Alarmed residents of Darby, Mont., have formed an organization to defend the teaching of evolution in the wake of a school board vote they say will weaken good science instruction.
In late January the Darby School Board voted 3-2 to revise school policies to require teachers to "assess evidence for and against" the theory of evolution. Board Chair Gina Schallenberger said the change was needed because scientists disagree about evolution.
In fact, the board appeared to be acting from community pressure spearheaded by religious groups that oppose evolution. In early December, Curtis Brickley, a local Baptist minister, held a forum at the junior high school that was critical of evolution and touted "objective origins" science. Although Brickley has no scientific training, community residents used his information to demand changes to the schools' science curriculum.
Supporters of evolution quickly rallied and formed their own group, Ravalli County Citizens for Science. The New York Times reported that Darby residents contacted a biotechnology company in nearby Hamilton and spoke with Jay Evans, an immunologist. Evans looked into Brickley's presentation and learned that much of it was based on material produced by the Discovery Institute, a Seattle based neo-creationist organization.
Evans said refuting Brickley's claims "took me one afternoon."
In late February, angry students at Darby High School decided to protest. About 50 amounting to one-third of the entire school population walked out of class to object to the inclusion of creationism in class. Many carried signs supporting the separation of church and state. Some teachers came out to support them.
Education officials in Darby are aware that the policy might lead to a lawsuit. In late February, the board voted to accept free legal help from the Alliance Defense Fund, a Religious Right legal group.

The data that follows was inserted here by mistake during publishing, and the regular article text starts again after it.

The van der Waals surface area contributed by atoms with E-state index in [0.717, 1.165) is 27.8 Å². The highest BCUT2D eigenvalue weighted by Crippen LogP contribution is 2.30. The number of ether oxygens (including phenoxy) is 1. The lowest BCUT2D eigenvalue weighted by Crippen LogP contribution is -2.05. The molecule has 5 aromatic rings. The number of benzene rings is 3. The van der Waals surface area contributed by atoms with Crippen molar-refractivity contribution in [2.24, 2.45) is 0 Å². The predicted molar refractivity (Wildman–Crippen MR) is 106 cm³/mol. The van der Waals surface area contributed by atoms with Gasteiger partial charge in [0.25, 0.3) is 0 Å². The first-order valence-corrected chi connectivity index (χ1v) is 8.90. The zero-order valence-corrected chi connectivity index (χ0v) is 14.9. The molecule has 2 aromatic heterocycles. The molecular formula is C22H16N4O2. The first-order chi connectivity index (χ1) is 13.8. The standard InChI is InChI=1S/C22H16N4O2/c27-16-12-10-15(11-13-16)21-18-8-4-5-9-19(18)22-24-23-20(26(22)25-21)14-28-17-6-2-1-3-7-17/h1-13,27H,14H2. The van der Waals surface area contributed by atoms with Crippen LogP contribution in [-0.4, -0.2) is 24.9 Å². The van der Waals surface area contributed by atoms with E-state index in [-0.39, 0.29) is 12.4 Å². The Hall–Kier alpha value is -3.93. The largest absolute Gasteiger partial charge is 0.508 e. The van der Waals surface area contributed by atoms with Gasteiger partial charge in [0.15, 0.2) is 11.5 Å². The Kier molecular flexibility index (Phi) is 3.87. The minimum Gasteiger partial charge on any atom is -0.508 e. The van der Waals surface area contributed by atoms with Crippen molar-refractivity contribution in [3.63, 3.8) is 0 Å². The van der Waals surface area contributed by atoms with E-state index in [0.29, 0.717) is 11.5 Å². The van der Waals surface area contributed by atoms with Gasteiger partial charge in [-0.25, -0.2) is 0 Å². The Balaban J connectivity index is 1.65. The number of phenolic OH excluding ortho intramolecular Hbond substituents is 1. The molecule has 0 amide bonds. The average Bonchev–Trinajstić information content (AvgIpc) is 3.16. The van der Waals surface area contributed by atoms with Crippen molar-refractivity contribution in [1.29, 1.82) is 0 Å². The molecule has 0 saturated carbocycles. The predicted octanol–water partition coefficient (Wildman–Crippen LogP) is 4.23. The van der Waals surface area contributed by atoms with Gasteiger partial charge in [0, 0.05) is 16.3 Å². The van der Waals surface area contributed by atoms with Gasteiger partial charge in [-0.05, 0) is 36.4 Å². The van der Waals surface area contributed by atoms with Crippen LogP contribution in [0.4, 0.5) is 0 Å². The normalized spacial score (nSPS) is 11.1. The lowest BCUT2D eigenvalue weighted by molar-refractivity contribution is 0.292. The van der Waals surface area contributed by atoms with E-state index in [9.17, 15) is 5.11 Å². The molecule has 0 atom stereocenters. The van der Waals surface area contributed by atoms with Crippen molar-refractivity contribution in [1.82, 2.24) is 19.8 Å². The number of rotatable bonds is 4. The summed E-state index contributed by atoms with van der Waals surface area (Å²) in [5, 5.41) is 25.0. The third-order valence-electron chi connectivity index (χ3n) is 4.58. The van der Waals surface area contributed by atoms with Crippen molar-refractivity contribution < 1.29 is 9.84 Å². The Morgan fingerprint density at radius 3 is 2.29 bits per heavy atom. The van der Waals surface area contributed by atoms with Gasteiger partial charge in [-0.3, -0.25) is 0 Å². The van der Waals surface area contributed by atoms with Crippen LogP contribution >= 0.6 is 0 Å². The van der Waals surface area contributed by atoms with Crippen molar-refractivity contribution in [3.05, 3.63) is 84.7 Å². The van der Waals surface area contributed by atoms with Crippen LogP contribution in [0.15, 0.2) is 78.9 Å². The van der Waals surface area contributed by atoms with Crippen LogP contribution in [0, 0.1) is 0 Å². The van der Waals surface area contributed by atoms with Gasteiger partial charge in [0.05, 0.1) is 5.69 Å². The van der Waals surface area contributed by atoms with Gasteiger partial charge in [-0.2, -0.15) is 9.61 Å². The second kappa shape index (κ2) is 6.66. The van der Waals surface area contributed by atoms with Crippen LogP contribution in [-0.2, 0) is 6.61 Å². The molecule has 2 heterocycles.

In other news about creationism and evolution:
Alabama legislators are considering a bill that would give university instructors the legal right to introduce creationism in class. The measure, called the "Academic Freedom Act," is pending in both the state House of Representatives and Senate.
Alabama already has state legislation that favors creationism. "Disclaimers" designed to instill doubts about evolution are pasted into school science texts.
Georgia Schools Superintendent Kathy Cox is still dealing with fallout from her attempt earlier this year to remove references to evolution from state science standards. The Atlanta Journal-Constitution reported March 7 that Republican Party leaders, including representatives from Gov. Sonny Purdue's office, met with Cox and demanded to know what had happened.
GOP leaders were apparently embarrassed by the flap, which they said put the state in a negative light. Cox sparked controversy in early February when she announced that the standards would not contain references to evolution. She described it "a buzzword that causes a lot of negative reaction" and added people might think Georgia school were teaching "the monkeys-to-man sort of thing."
Cox quickly backed down after a spate of negative media coverage, some of it lampooning in style. Stories about the flap were carried in newspapers all over the country and were spread around the world via the World Wide Web.
The GOP leaders made it clear they don't want any more surprises.
"We didn't want to throw her under the bus without understanding the process," said Senate President Pro Tempore Eric Johnson. "Is there anything else out there coming down the track?"